Since the 1970s, however, ruling classes across the world have launched a wholesale attack on all previous achievements of the labor movement, higher education included. They are trying to return college to the elitist system that existed in the early 20th Century. Why? Because they know their declining capitalist system can’t provide enough meaningful jobs for so many graduates. If they can’t turn us into bankers or technicians, then they’ll relegate us to low-wage service jobs, and they don’t want millions of educated impoverished people conscious of their history and confident they can fight back.
This doesn’t have to happen. As the massive resistance of California, Chile, and U.K. students last year shows, the fight-back has already begun. With the wind in our sails and hundreds of new activists from the Occupy movement, we’ll need to get serious about discussing a strategy that can build an ongoing movement to win victories. Letters to Congress, jumping through the hoops of administrators, polite petitioning, and playing nice with politicians won’t be enough to defeat this offensive by the 1%. We need determined action to win!
Tactics like occupations and strikes are far more effective than institutionalized begging, but they have to be well-planned, well-organized, and have clear goals to win. Otherwise, the participating activists risk being isolated and victimized by administrators. For working and immigrant students especially, the question of occupations cannot be taken lightly, since the risks for them are potentially even greater. “Occupy everything! Demand nothing!” will lead to defeats, not victories.
In order for occupations to be successful, they need the widest possible support among the student body, the teaching faculty, and non-faculty staff, as well as from the surrounding community. They also need democratic decision-making structures for rapid response to the sudden challenges that will inevitably face such a movement. These elements, combined with a national and international linking of student struggles, provide a mass-action strategy of occupations, demonstrations, and other forms of direct struggle that are planned democratically within the student movement and link up with exploited part-time faculty, university clerical staff, and the broader movements for workers’ rights and social equality.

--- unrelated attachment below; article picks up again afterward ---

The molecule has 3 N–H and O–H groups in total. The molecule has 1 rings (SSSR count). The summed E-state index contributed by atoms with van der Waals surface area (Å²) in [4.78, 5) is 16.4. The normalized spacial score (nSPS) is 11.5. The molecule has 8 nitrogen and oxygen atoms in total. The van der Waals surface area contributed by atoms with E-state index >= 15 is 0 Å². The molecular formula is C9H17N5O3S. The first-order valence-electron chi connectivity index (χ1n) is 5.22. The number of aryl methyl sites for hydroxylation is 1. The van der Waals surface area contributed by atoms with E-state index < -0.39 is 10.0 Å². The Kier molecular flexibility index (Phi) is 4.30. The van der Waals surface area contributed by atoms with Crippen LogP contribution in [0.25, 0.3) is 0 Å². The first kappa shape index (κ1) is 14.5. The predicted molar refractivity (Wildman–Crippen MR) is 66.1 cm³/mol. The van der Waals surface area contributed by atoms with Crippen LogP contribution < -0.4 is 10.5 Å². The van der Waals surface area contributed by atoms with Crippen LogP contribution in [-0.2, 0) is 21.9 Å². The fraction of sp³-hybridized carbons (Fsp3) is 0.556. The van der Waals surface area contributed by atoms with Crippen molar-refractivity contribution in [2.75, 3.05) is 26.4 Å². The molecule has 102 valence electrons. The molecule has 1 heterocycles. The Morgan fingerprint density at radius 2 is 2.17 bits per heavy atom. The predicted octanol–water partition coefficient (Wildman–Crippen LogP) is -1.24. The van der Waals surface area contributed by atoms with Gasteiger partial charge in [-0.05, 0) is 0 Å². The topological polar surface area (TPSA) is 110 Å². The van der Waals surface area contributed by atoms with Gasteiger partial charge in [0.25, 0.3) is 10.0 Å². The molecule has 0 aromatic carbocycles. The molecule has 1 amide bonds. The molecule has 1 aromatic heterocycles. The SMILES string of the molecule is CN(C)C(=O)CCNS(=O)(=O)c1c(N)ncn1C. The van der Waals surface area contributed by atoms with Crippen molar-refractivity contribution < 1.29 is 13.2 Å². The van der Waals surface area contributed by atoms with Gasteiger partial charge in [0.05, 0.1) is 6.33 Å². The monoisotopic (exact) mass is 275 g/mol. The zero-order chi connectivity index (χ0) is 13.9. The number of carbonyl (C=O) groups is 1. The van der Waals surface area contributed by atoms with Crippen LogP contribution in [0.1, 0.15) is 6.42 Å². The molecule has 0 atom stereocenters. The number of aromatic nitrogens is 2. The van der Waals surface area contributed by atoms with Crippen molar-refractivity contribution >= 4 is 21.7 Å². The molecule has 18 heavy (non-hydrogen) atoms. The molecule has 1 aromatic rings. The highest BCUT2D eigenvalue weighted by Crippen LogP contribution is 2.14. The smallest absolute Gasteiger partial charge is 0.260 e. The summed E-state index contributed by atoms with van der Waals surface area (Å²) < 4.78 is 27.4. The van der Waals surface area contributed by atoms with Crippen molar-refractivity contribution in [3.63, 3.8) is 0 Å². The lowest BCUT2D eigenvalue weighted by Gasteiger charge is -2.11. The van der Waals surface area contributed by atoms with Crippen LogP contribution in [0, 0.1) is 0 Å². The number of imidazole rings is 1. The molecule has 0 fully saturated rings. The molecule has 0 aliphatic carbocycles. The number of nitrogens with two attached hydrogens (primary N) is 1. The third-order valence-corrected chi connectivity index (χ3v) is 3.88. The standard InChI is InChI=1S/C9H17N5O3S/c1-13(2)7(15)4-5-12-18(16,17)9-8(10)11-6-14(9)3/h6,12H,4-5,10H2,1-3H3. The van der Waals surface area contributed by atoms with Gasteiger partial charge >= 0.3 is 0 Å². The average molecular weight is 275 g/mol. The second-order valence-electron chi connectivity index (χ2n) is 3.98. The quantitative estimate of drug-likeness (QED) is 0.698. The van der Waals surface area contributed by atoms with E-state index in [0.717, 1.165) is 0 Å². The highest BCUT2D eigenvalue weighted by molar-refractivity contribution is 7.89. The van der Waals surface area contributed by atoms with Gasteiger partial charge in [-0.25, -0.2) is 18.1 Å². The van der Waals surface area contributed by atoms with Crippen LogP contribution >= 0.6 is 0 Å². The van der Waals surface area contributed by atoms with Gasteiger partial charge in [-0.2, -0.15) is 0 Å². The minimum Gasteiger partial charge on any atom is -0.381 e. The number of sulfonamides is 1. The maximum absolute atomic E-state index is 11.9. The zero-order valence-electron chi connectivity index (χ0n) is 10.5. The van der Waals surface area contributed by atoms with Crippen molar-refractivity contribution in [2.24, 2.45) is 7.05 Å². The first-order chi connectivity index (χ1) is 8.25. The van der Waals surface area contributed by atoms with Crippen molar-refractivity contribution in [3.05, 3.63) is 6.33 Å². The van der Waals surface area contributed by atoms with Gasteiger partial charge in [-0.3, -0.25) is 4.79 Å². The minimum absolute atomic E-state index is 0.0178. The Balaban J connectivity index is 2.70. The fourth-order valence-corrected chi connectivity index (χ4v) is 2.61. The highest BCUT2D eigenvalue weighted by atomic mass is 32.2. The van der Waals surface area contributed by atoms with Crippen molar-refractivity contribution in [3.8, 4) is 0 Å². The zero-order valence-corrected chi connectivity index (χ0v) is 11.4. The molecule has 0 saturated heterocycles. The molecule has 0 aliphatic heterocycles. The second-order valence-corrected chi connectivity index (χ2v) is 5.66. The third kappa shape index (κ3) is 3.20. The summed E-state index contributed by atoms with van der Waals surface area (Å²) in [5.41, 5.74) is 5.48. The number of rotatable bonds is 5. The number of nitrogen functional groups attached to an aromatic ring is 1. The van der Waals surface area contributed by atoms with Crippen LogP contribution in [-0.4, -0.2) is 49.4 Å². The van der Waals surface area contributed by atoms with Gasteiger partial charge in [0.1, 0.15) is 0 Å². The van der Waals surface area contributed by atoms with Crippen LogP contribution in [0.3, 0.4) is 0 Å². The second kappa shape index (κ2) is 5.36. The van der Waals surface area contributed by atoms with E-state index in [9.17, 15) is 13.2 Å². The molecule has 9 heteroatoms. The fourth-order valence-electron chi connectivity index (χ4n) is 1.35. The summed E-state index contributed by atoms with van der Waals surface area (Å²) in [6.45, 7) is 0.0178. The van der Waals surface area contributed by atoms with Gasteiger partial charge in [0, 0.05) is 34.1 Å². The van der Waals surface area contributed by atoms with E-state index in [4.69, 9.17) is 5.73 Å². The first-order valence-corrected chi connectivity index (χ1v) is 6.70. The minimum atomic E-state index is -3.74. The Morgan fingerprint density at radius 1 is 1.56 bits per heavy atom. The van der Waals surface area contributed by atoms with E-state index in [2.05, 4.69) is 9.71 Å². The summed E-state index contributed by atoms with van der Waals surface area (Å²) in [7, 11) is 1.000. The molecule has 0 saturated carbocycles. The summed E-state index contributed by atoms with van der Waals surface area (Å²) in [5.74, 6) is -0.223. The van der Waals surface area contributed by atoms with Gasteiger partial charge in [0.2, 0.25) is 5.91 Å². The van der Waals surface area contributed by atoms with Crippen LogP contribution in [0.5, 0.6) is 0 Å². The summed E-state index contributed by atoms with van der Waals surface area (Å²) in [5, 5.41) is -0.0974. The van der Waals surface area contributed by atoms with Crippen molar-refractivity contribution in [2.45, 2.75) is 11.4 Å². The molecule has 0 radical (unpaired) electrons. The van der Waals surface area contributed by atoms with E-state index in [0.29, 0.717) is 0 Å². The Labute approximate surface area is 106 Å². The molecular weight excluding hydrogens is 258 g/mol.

Concretely, this means organizing around clear demands with wide appeal — to start, a reversal of all tuition increases, cancelation of student debt, and continuation of programs such as black, women’s, and queer studies that are constantly threatened with elimination. But beyond this, transformative demands for free universities run by democratic councils of students, teachers, and staff should also be raised. We need to aim for more than maintaining the status quo or recreating the systems of decades past. We want a higher education system that is open, engaging, and accessible to all, that serves our needs as human beings to grow intellectually and socially, not just to give us “credentials” for a particular slot in the declining capitalist labor market!
A next step in this struggle is the March 1 National Day of Action to Defend Education. Across the country, students, activists, and their allies should use this day as a rallying point to build local actions and galvanize the student movement in the spring. Planning for such actions — be they teach-ins, speak-outs, demonstrations, or occupations — will provide forums for discussing the questions of goals, strategy, and organization raised here and for building links with non-student allies, both within and outside of the university. For a united movement of students and workers to challenge the onslaught of the 1%!